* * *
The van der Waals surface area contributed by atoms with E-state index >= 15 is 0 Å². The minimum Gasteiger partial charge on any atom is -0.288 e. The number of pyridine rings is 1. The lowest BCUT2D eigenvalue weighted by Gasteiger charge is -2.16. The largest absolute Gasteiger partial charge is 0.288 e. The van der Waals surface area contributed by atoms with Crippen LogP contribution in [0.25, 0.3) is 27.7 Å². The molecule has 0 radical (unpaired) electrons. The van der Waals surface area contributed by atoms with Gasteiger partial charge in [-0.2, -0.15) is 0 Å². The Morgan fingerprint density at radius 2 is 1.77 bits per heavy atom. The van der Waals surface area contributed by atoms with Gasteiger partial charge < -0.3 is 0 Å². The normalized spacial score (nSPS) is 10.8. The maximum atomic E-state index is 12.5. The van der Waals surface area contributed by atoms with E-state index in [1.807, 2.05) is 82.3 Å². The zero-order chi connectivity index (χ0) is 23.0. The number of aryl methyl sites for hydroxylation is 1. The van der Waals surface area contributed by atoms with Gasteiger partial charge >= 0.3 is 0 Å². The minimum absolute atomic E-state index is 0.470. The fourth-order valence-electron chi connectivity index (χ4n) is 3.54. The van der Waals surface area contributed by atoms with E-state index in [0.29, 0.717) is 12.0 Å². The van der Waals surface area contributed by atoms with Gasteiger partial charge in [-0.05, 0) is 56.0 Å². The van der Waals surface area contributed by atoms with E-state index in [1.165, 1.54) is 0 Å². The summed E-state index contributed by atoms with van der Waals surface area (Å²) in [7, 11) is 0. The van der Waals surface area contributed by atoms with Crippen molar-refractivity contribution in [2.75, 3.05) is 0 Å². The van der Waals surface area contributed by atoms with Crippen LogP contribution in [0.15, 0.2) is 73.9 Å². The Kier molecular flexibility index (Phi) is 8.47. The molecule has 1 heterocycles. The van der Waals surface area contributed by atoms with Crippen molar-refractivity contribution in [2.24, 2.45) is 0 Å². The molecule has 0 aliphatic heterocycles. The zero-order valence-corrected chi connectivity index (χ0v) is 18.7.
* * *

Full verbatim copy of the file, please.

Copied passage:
The van der Waals surface area contributed by atoms with E-state index >= 15 is 0 Å². The minimum Gasteiger partial charge on any atom is -0.288 e. The number of pyridine rings is 1. The lowest BCUT2D eigenvalue weighted by Gasteiger charge is -2.16. The largest absolute Gasteiger partial charge is 0.288 e. The van der Waals surface area contributed by atoms with Crippen LogP contribution in [0.25, 0.3) is 27.7 Å². The molecule has 0 radical (unpaired) electrons. The van der Waals surface area contributed by atoms with Gasteiger partial charge in [-0.2, -0.15) is 0 Å². The Morgan fingerprint density at radius 2 is 1.77 bits per heavy atom. The van der Waals surface area contributed by atoms with Gasteiger partial charge < -0.3 is 0 Å². The normalized spacial score (nSPS) is 10.8. The maximum atomic E-state index is 12.5. The van der Waals surface area contributed by atoms with E-state index in [1.807, 2.05) is 82.3 Å². The zero-order chi connectivity index (χ0) is 23.0. The number of aryl methyl sites for hydroxylation is 1. The van der Waals surface area contributed by atoms with Gasteiger partial charge >= 0.3 is 0 Å². The minimum absolute atomic E-state index is 0.470. The fourth-order valence-electron chi connectivity index (χ4n) is 3.54. The van der Waals surface area contributed by atoms with E-state index in [0.29, 0.717) is 12.0 Å². The van der Waals surface area contributed by atoms with Gasteiger partial charge in [-0.05, 0) is 56.0 Å². The van der Waals surface area contributed by atoms with E-state index in [1.165, 1.54) is 0 Å². The summed E-state index contributed by atoms with van der Waals surface area (Å²) in [7, 11) is 0. The van der Waals surface area contributed by atoms with Crippen molar-refractivity contribution in [2.75, 3.05) is 0 Å². The van der Waals surface area contributed by atoms with Crippen LogP contribution in [0.15, 0.2) is 73.9 Å². The Kier molecular flexibility index (Phi) is 8.47. The molecule has 1 heterocycles. The van der Waals surface area contributed by atoms with Crippen molar-refractivity contribution in [2.24, 2.45) is 0 Å². The molecule has 0 aliphatic heterocycles. The zero-order valence-corrected chi connectivity index (χ0v) is 18.7.